THE POWER OF LINKEDIN
If there’s one thing most media commentators now agree on, it’s that The Donald’s brash approach and frequent use of social media was a key factor in victory. At the time of the election, the Republican had 11.8m Facebook followers v Hillary’s 7.7m, and streamed three times as many videos as his rival in the month before the election. Modesty, it seems, is not in vogue – so give your profile pages a new year revamp and turn them into incredible networking opportunities. With more than 400 million users, Linkedin is a key part of a professional online arsenal – an endless source of leads, sales and influence. Digital marketer and head trainer at Linkedinxpress, David Hobson, tells GQ his top tips for making sure a profile is the best that it can be.
1. Smile for the camera
A Linkedin profile is not an online resume, “it’s a piece of personal branding,” says Hobson, adding that an up-to-date professional profile photo is mandatory. That’s right, avoid that dodgy shot of you a mate posted on Facebook a few years ago – the one taken towards tea on the third day of the Boxing Day test, your face shadowed beneath a garish green and gold sombrero. “Recruiters will instantly and instinctively judge you based on your profile photo, no matter how impressive your achievements are,” says Hobson. Better get some new headshots.
2. Claim your name
You may have missed out on your favourite Gmail address 10 years ago, but you don’t have to make the same mistake with your Linkedin vanity URL (or ‘public URL’ as Linkedin calls it). With your name, it’s possible to create a personalised link to your profile. When someone searches you in Google, your Linkedin page will appear in the top rankings.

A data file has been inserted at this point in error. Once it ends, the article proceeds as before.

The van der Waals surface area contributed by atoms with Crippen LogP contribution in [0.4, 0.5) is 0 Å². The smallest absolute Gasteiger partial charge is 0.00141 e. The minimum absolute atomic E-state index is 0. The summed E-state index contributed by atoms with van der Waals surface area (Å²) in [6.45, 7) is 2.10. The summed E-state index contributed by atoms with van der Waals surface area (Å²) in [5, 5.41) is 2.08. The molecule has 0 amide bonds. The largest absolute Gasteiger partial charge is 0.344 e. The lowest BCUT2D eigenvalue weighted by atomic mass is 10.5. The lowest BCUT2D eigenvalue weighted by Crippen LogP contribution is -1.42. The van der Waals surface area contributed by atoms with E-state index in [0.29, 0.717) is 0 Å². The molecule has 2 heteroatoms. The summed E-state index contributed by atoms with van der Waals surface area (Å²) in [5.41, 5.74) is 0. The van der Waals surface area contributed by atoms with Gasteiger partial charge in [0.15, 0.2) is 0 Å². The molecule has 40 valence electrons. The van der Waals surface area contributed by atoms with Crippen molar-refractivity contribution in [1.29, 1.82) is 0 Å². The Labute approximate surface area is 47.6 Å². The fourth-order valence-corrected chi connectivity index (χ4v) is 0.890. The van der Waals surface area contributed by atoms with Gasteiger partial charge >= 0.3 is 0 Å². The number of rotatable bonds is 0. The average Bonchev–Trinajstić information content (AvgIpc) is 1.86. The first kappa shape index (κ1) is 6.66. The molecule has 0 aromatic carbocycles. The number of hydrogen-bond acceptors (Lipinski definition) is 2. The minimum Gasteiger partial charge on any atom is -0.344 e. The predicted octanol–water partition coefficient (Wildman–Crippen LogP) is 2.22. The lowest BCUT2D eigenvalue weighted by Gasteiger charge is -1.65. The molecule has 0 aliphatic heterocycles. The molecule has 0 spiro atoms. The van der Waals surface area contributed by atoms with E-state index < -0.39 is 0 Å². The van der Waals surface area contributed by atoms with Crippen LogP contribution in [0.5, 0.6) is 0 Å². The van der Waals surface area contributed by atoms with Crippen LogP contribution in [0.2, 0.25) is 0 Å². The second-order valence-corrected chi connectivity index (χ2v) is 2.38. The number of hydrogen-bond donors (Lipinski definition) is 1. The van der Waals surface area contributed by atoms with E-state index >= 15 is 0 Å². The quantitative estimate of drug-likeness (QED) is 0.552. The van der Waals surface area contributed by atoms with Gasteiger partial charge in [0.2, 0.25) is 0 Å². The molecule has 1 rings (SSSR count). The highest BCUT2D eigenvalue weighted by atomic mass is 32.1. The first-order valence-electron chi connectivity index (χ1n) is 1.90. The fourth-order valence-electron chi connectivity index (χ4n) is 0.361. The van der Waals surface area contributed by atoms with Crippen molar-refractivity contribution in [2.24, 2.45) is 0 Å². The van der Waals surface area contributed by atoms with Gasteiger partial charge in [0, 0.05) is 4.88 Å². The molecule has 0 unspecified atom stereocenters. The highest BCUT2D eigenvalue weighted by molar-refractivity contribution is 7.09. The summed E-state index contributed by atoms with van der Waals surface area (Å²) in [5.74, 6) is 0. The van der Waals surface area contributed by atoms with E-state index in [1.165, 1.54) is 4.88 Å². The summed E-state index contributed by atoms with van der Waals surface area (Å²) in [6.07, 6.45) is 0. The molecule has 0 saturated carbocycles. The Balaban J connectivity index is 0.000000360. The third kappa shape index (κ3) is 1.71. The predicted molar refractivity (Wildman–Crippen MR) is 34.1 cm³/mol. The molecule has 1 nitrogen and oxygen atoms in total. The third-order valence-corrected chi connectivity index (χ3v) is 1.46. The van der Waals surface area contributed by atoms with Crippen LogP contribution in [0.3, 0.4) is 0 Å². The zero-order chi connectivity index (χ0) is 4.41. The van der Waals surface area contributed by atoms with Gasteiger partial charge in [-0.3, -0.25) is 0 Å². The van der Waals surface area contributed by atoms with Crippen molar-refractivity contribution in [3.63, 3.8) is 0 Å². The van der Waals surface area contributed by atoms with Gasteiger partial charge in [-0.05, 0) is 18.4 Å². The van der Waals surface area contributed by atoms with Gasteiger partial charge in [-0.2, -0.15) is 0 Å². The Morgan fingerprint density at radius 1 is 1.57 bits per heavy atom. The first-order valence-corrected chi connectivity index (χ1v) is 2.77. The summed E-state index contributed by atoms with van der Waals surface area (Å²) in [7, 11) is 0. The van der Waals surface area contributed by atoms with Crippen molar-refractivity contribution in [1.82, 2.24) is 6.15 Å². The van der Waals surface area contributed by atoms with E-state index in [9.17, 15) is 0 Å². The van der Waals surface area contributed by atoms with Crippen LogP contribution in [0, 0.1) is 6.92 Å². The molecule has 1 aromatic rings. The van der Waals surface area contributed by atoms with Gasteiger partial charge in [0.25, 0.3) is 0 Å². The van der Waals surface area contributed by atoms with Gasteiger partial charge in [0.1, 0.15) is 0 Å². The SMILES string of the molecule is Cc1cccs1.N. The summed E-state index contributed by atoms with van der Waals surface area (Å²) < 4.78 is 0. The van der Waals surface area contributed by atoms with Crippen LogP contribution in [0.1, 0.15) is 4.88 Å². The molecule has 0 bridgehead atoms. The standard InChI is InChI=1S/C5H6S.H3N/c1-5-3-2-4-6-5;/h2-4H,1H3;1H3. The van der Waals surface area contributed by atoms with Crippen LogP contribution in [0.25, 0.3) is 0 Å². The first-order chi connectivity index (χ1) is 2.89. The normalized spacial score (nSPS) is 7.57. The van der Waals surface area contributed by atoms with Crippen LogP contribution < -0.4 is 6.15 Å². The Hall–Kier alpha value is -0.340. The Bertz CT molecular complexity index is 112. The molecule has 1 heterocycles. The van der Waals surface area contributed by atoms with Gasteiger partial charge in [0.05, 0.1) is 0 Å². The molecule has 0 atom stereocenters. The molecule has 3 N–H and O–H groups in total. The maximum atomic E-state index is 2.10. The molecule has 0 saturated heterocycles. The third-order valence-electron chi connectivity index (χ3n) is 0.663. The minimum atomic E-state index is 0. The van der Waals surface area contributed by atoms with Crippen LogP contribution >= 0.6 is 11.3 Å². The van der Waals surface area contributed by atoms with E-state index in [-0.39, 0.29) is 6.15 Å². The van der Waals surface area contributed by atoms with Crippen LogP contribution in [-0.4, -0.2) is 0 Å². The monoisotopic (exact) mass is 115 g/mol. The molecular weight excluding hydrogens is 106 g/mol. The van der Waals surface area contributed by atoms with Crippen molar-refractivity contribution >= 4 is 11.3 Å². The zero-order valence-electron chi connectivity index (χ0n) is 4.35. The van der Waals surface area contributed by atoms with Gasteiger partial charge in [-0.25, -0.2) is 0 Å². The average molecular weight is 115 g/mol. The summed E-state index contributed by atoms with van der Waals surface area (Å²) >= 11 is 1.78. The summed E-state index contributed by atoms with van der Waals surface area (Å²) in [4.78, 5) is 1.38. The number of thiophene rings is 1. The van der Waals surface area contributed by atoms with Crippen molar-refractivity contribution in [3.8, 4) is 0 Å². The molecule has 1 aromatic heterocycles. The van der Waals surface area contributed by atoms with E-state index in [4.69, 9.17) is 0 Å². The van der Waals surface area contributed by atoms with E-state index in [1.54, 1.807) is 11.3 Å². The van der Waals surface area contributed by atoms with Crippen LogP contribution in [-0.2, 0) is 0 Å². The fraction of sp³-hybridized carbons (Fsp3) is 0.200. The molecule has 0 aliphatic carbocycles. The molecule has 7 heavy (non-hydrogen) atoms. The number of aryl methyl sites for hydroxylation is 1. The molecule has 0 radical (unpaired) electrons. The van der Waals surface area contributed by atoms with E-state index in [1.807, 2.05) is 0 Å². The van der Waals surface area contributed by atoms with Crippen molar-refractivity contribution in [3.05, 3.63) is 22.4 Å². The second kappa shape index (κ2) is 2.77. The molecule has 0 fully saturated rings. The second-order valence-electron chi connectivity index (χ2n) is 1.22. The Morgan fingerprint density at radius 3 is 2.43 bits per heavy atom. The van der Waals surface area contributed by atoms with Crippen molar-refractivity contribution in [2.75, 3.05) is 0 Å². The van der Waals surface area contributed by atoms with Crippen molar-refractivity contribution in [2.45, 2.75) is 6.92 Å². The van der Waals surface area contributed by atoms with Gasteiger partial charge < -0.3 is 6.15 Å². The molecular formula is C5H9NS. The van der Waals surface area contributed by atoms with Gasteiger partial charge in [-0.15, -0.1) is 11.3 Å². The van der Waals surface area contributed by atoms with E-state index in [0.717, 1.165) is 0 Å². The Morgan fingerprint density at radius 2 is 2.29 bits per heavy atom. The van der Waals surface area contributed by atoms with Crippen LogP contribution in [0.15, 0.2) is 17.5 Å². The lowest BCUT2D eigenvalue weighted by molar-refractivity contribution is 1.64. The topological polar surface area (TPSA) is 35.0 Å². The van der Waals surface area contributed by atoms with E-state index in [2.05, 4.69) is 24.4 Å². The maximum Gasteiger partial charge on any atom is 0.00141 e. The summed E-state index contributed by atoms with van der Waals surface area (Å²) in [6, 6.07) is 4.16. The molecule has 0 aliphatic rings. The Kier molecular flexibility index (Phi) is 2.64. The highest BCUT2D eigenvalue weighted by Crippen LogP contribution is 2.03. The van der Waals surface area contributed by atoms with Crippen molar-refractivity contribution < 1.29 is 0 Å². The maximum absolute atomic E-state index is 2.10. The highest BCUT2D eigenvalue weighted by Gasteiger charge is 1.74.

You get 120 characters to work on a ‘professional headline’ to sit under your name. Take a lot of time over this because it’s the second most viewed part of a profile and also appears in Google’s search index. “Use this real estate as a mini-introduction to what you do and who you work with.” And remember – headlines are supposed to engage, be succinct and, also, be alluring.
4. Perfect your pitch
Consider the professional summary your ‘elevator pitch’. It’s how you’d introduce yourself when networking. It needs to be an engaging and snappy introduction focusing on who you can help, as well as relevant calls to action such as your email address, website or phone number.
5. Tell a visual story
In a visual-digital age, looks count more than ever. Linkedin can display up to five photos or videos per section of your profile. Tell a visual story of who you are and what you do with photos, logos and videos, in addition to text.